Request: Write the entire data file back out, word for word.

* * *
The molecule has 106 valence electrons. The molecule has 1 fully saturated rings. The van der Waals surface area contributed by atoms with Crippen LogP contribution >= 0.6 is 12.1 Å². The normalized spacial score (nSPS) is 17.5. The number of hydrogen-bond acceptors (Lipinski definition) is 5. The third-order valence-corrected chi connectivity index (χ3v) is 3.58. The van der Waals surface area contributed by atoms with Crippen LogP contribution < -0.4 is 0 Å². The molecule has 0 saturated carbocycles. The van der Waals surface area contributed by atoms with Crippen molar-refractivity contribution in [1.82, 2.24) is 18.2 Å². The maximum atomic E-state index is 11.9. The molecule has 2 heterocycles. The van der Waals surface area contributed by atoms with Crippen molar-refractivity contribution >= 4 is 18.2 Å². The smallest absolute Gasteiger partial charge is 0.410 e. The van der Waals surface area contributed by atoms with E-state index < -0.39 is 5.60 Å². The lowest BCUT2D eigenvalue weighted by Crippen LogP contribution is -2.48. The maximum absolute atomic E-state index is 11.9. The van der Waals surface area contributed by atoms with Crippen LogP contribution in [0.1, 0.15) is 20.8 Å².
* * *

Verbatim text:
The molecule has 106 valence electrons. The molecule has 1 fully saturated rings. The van der Waals surface area contributed by atoms with Crippen LogP contribution >= 0.6 is 12.1 Å². The normalized spacial score (nSPS) is 17.5. The number of hydrogen-bond acceptors (Lipinski definition) is 5. The third-order valence-corrected chi connectivity index (χ3v) is 3.58. The van der Waals surface area contributed by atoms with Crippen LogP contribution < -0.4 is 0 Å². The molecule has 0 saturated carbocycles. The van der Waals surface area contributed by atoms with Crippen molar-refractivity contribution in [1.82, 2.24) is 18.2 Å². The maximum atomic E-state index is 11.9. The molecule has 2 heterocycles. The van der Waals surface area contributed by atoms with Crippen molar-refractivity contribution >= 4 is 18.2 Å². The smallest absolute Gasteiger partial charge is 0.410 e. The van der Waals surface area contributed by atoms with E-state index < -0.39 is 5.60 Å². The lowest BCUT2D eigenvalue weighted by Crippen LogP contribution is -2.48. The maximum absolute atomic E-state index is 11.9. The van der Waals surface area contributed by atoms with Crippen LogP contribution in [0.1, 0.15) is 20.8 Å².